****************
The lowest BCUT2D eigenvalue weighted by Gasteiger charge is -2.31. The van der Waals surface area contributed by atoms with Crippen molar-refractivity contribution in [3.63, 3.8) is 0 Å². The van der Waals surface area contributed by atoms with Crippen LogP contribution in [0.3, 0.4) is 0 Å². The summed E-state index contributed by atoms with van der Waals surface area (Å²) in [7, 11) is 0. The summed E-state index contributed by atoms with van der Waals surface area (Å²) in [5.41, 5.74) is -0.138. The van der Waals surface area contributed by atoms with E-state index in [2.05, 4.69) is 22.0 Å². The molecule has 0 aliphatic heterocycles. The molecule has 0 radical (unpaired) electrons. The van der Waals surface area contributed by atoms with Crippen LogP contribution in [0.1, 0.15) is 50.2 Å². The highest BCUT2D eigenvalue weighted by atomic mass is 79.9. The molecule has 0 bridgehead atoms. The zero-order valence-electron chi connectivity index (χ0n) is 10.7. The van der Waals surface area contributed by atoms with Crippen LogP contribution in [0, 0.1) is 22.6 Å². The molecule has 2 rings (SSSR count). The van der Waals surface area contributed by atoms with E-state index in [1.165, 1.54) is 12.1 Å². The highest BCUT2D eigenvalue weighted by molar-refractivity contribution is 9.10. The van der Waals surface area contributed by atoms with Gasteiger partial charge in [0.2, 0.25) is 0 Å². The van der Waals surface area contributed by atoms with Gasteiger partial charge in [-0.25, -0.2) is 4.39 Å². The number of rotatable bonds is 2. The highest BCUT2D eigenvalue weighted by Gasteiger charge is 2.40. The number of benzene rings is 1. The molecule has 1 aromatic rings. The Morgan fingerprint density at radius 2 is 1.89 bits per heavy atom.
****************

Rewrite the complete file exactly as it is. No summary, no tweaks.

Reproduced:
The lowest BCUT2D eigenvalue weighted by Gasteiger charge is -2.31. The van der Waals surface area contributed by atoms with Crippen molar-refractivity contribution in [3.63, 3.8) is 0 Å². The van der Waals surface area contributed by atoms with Crippen LogP contribution in [0.3, 0.4) is 0 Å². The summed E-state index contributed by atoms with van der Waals surface area (Å²) in [7, 11) is 0. The summed E-state index contributed by atoms with van der Waals surface area (Å²) in [5.41, 5.74) is -0.138. The van der Waals surface area contributed by atoms with E-state index in [2.05, 4.69) is 22.0 Å². The molecule has 0 aliphatic heterocycles. The molecule has 0 radical (unpaired) electrons. The van der Waals surface area contributed by atoms with Crippen LogP contribution in [0.1, 0.15) is 50.2 Å². The highest BCUT2D eigenvalue weighted by atomic mass is 79.9. The molecule has 0 bridgehead atoms. The zero-order valence-electron chi connectivity index (χ0n) is 10.7. The van der Waals surface area contributed by atoms with Crippen LogP contribution in [0, 0.1) is 22.6 Å². The molecule has 2 rings (SSSR count). The van der Waals surface area contributed by atoms with E-state index in [1.165, 1.54) is 12.1 Å². The highest BCUT2D eigenvalue weighted by molar-refractivity contribution is 9.10. The van der Waals surface area contributed by atoms with Gasteiger partial charge in [0.2, 0.25) is 0 Å². The van der Waals surface area contributed by atoms with Gasteiger partial charge in [-0.25, -0.2) is 4.39 Å². The number of rotatable bonds is 2. The highest BCUT2D eigenvalue weighted by Gasteiger charge is 2.40. The number of benzene rings is 1. The molecule has 1 aromatic rings. The Morgan fingerprint density at radius 2 is 1.89 bits per heavy atom.